About this Journal Submit a Manuscript Table of Contents
BioMed Research International
Volume 2013 (2013), Article ID 374063, 10 pages
http://dx.doi.org/10.1155/2013/374063
Research Article

Cadmium-Induced Upregulation of Lipid Peroxidation and Reactive Oxygen Species Caused Physiological, Biochemical, and Ultrastructural Changes in Upland Cotton Seedlings

1Institute of Crop Science, College of Agriculture and Biotechnology, Zhejiang University, Zijingang Campus, Hangzhou, China
2Department of Biotechnology and Genetic Engineering, Kohat University of Science and Technology, Kohat 26000, Pakistan

Received 29 August 2013; Accepted 28 October 2013

Academic Editor: Qaisar Mahmood

Copyright © 2013 Muhammad Daud Khan et al. This is an open access article distributed under the Creative Commons Attribution License, which permits unrestricted use, distribution, and reproduction in any medium, provided the original work is properly cited.

Abstract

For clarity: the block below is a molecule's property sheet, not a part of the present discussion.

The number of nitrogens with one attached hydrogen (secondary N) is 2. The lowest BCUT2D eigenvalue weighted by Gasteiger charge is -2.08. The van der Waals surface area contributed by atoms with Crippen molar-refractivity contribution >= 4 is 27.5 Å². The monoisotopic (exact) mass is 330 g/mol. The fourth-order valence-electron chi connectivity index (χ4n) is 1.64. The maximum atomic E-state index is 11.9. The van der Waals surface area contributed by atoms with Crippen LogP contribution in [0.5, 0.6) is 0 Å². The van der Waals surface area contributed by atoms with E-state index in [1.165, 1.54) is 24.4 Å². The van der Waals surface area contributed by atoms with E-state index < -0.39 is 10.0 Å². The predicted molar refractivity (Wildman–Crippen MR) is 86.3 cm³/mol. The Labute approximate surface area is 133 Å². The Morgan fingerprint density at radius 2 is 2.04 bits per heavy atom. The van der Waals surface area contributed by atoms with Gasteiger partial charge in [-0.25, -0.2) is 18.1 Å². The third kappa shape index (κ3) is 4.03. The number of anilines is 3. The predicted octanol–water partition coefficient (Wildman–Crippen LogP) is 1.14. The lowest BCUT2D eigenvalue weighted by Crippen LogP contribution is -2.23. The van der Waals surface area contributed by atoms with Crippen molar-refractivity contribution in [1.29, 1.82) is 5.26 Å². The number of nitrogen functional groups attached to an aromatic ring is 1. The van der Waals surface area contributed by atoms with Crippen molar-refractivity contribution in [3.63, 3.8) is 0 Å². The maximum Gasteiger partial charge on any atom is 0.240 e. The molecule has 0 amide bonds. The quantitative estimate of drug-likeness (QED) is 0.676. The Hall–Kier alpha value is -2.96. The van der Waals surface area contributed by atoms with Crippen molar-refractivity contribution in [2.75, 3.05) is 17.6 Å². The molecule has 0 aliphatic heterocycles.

Cadmium (Cd) toxicity was investigated in cotton cultivar (ZMS-49) using physiological, ultrastructural, and biochemical parameters. Biomass-based tolerance index decreased, and water contents increased at 500  M Cd. Photosynthetic efficiency determined by chlorophyll fluorescence and photosynthetic pigments declined under Cd stress. Cd contents were more in roots than shoots. A significant decrease in nutrient levels was found in roots and stem. A significant decrease in nutrient levels was found in roots and stems. In response to Cd stress, more MDA and ROS contents were produced in leaves than in other parts of the seedlings. Total soluble proteins were reduced in all parts except in roots at 500  M Cd. Oxidative metabolism was higher in leaves than aerial parts of the plant. There were insignificant alterations in roots and leaves ultrastructures such as a little increase in nucleoli, vacuoles, starch granules, and plastoglobuli in Cd-imposed stressful conditions. Scanning micrographs at 500  M Cd showed a reduced number of stomata as well as near absence of closed stomata. Cd depositions were located in cell wall, vacuoles, and intracellular spaces using TEM-EDX technology. Upregulation of oxidative metabolism, less ultrastructural modification, and Cd deposition in dead parts of cells show that ZMS-49 has genetic potential to resist Cd stress, which need to be explored.